“The scor­pi­ons of the desert are much eas­ier to deal with than hu­man scor­pi­ons. I hate ru­mour mon­gers. They ruin your heart. They de­stroy in­sti­tu­tions. They fo­cus only on the neg­a­tive. They never tell you about the pos­i­tives ... and good side of peo­ple.”

CHAP­TER 4. “What my fa­ther taught me”

“My fa­ther, horses and Dubai. These three are my ear­li­est mem­o­ries that will stay with me for­ever. Horses com­bine pride, com­pas­sion and power — all at the same time. That was my fa­ther. And this is Dubai. He taught me how to read the desert and an­i­mals. I learnt from the desert that ar­ro­gance has no place here.”

CHAP­TER 5. “Lat­ifa, my mother”

“In Ara­bic, Lat­ifa means the del­i­cate woman. The com­pan­ion. The rare hu­man be­ing. In life, Lat­ifa is my mum, my heart. The most beau­ti­ful, the most del­i­cate, the best com­pan­ion in my life. Lat­ifa’s job was the life com­pan­ion of Rashid Bin Saeed Al Mak­toum, the Ruler of Dubai for more than four decades. Rashid Bin Saeed changed when she passed away. He was never the same after she passed away.

“She had great love for her chil­dren.

They will say, after a long time. Here they ex­isted, here they worked. Here they ac­com­plished. Here they were born, raised, loved and beloved by peo­ple. Here they launched that project and here they cel­e­brated its ac­com­plish­ment. Here they started, and here they reached in a cou­ple of years.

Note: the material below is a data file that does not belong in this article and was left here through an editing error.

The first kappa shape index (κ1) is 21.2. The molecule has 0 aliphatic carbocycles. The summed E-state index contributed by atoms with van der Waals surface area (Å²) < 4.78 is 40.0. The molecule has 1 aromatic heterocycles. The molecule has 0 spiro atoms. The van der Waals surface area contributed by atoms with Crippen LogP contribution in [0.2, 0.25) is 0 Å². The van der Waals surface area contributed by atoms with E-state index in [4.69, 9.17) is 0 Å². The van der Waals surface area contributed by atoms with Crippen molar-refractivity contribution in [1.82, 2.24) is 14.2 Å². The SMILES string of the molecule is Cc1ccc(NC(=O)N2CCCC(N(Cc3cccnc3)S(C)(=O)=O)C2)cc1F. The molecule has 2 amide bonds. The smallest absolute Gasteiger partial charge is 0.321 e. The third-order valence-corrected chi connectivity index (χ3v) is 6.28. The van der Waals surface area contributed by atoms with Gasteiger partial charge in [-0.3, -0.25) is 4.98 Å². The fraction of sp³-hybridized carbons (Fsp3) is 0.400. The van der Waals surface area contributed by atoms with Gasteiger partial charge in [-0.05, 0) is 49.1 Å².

But I was the one clos­est to her heart. I have never seen love like her love, a heart like her heart, and a com­pan­ion­ship like hers.”

CHAP­TER 6. “Lat­ifa, my mother Part 2”

“My mum was a beau­ti­ful princess. My mum was the most beau­ti­ful of all queens. My mum was the tallest of all palms. If she walks, a deer ac­com­pa­nies her with Al­lah’s bless­ing.

“I re­mem­ber, when I was about the age of 7, at Hu­maid’s place. He was teach­ing me the art of hunt­ing. Then I saw a gazelle, left by its mum shortly after birth. I sat there hug­ging the calf, hop­ing that its mother would come back. At sun­set, the mother did not come. I kept hold­ing it, and knew who would com­pen­sate for its loss: My own mother. She gave me life. And she would give this calf too. My mum, her smile, was life. It was the most beau­ti­ful thing in life.”

“There are so many beau­ti­ful things I re­mem­ber about her. One day, she was ex­plain­ing to me my first trip to Lon­don, talk­ing to me about a strange coun­try, about an ad­ven­ture that awaits. She said I was go­ing to fly in the belly of a big bird, to cross oceans. I was sur­prised, amused when she told me that I would sleep in­side a high-rise build­ing ... When she told me about the trip to Lon­don, I couldn’t sleep all night.

“My mum bought me two new kan­douras and a nice jacket. I was happy.”

CHAP­TER 8. “185 years look­ing for Dubai”

“Dubai is not a mere coin­ci­dence. It is a long jour­ney. That jour­ney started with Shaikh Mak­toum Bin Butti, who laid the foun­da­tions. And then his brother, Saeed Bin Butti, who taught us about pure jus­tice. That’s the first les­son in Dubai’s un­writ­ten Con­sti­tu­tion. The sec­ond les­son, also taught by Saeed Bin Butti, is that we don’t make en­e­mies — and we don’t give any­body an ex­cuse to be our en­emy.